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It now appears like the buck-toothed one is 90 percent sure of landing in Milan next season. While nothing is set in stone yet, it seems that the allure of AC Milan’s prestige and history of won Ronaldinho’s favor over the pounds (that’s money, not what he would be adding to his bulging waistline with a diet of fish and chips and lager) at Manchester City.

Although we’re not sure who the winner is in this situation.

Yes the transfer of Ronaldinho is a big deal (now the tabloids can focus on the ridiculous talk of Adebayor being worth 30 million pounds-more on that in a different post), but City should count itself lucky to have lost out on this transfer.While snagging Ronaldinho would have brought City a certain cachet, it also would have brought it the frowning face of the equine-inclined Brazilian. Deemed surplus at Barcelona, Ronaldinho has ceased to be an attacker who put fear in defenders and set them on their heels. Instead he became content with fancy flicks and his movement on the field decreased while his belly increased.

Maybe it really is just fitness holding him back; if that’s the case then Milan has a steal on its hands because if a fit Ronaldinho means a return to his form two seasons ago then Serie A defenders had better look out. Sadly this is doesn’t seem likely. Now combine that with where he will fit into Milan’s scheme on the field. History has shown us that he and Kaka don’t exactly bring out the best in each other on the pitch, and Kaka is not going anywhere. Now add in Andrea Pirlo, Gennaro Gattuso, Mathieu Flamini, Massimo Ambrosini and Clarence Seedorf and the midfield looks pretty crowded (similar to Barcelona). Ronaldinho is not an out-and-out striker so putting him up top will not play to his strengths or help the squad (even if Filippo Inzaghi is Milan’s top striker).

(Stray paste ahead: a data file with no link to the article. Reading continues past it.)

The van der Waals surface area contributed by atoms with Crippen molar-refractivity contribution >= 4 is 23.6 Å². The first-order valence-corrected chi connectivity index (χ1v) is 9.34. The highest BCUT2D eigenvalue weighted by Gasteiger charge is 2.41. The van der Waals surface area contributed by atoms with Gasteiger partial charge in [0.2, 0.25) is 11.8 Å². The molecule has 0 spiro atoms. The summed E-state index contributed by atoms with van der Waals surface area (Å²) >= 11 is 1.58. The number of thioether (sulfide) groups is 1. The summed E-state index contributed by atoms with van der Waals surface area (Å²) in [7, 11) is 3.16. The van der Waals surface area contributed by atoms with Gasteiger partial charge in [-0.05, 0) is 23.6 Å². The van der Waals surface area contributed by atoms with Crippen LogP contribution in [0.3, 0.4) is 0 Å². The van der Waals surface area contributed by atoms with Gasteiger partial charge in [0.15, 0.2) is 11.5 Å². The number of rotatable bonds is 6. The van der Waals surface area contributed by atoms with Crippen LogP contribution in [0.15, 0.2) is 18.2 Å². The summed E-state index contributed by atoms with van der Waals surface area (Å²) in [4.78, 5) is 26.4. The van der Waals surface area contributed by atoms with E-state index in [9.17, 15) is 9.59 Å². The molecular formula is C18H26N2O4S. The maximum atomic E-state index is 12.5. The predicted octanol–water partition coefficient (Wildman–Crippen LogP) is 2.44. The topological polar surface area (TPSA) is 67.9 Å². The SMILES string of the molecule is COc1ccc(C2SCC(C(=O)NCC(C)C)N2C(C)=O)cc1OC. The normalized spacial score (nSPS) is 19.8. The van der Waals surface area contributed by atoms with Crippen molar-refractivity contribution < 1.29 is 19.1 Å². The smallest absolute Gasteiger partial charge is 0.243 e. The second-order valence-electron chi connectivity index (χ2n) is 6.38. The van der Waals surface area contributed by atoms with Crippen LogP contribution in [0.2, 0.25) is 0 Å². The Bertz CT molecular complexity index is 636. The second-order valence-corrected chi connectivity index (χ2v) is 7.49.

This all puts Milan in a quandary. Bring over the Ronaldinho, just a couple of years removed from being the world’s best player, and now find out he might not even be needed. We also don’t buy the change of scenery argument because Ronaldinho is 28, rich beyond belief and the signs of content in him have already begun to show. The fire and joy he brought to matches has dimmed only to spark in a moment of beauty, like a bicycle kick, to remind us all of what he once was. Milan has had success with Brazilians, but this was one they should have taken a pass on.

At least once the transfer is completed we won’t have to hear incessant Ronaldinho talk until he starts to regularly find a comfy spot on the bench.


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  1. Inzaghi as the best striker?? What about the other Brazilian, Pato? I know – this is a discussion for another time – but you would think with the run the 18 year old had last year – you have to run him out there as much as possible….what does everyone else think?

  2. I said Inzaghi was Milan’s top striker, not best. Pato may have more raw talent, but based on experience and a proven goal-scoring track record, Inzaghi is currently Milan’s top striker until Pato unseats him.